[erlang-questions] Support for newcomers and the popularity of Erlang

Wojciech Knapik wmknapik@REDACTED
Mon Mar 19 17:59:51 CET 2012

On Mon, Mar 19, 2012 at 5:38 PM, Ulf Wiger <ulf@REDACTED> wrote:

> I, for one, don't recall what your question was. I can assure you that I
> didn't actively choose to ignore it.
> If you are part of a group doing commercial work in Erlang, you might want
> to contact Erlang Solutions. There, you can actually pay for the privilige
> of a guaranteed response, something you cannot do here. They also sell
> training and commercial support for Erlang - even have an office in Krakow.
> http://www.erlang-solutions.com/section/13/support

Thanks for the hint. The project will be open source (BSD/MIT), but we're
considering a separate license for commercial use.

> As far as your question goes, a google search indicates you posted it
> once, 4 days ago. I'd say 4 days is a bit short before lecturing the
> community on their lack of responsiveness. It might be a suitable length of
> time before reposting the question, though. ;-)

I wasn't expecting a reply after that time, considering the pretty healthy
activity in other threads, but perhaps you're right ;]

> I much prefer to have a slightly more strict setup, where you e.g.
> designate one or two "master" machines that keep a persistent copy of the
> database. The other machines can start up with the env variable:
> extra_db_nodes : MasterNodes, and access the database without even having
> their own copy.
> Why does the data need to be fully replicated? Nodes starting with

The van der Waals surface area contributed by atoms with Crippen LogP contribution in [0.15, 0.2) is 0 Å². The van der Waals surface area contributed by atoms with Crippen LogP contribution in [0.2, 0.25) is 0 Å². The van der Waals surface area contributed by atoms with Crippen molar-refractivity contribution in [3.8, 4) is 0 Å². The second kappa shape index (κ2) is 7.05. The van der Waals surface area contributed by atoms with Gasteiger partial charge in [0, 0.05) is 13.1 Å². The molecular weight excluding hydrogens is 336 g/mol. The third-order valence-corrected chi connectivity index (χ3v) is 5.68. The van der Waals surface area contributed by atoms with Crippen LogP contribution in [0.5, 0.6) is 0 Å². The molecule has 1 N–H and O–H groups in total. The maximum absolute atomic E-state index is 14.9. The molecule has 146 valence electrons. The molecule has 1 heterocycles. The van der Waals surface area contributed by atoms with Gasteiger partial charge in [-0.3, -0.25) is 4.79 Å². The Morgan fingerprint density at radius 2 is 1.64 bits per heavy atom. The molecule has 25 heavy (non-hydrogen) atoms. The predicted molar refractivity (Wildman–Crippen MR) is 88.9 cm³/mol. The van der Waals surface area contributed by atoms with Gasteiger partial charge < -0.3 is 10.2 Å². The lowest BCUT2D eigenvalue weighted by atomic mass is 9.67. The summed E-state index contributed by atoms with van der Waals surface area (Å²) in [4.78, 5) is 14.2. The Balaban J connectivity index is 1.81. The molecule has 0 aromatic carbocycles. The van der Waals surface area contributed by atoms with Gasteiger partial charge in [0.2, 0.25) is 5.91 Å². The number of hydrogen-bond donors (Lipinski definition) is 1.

> extra_db_nodes as above enjoy full distribution transparency. If very rapid
> read response is required, you can add a ram-based replica on the fly with
> the function mnesia:add_table_copy_type(Table, Node, CopyType).
> Update cost will increase noticeably with every replica you add, so in
> many cases, it may be counter-productive to use full replication. For fault
> tolerance, having two persistent copies of the data goes a long way.
> Nodes can also start with extra_db_nodes, receive a ram copy of the
> schema, and then change their schema to a persistent copy using
> mnesia:change_table_copy_type(schema, node(), disc_copies).

Ok, that's a lot to process for someone new to mnesia, so let me answer
this fully, once I'm back home from work.

For now a quick answer - we're aiming for a fully distributed setup, where
every node is equal. We'd like the system to be able to function as long as
at least a single node is up. We're just starting to work on the code, so
we might change the approach to achieving this, but the goal will likely
remain in place. There won't be much data stored in mnesia. For the larger
sets of data, there will be a regular SQL database.
Like I said - we're all new to Erlang, so our implementations might be far
from optimal - that's why I was so looking forward to hearing your input.

Thanks for the answers, I'll write more in a few hours.

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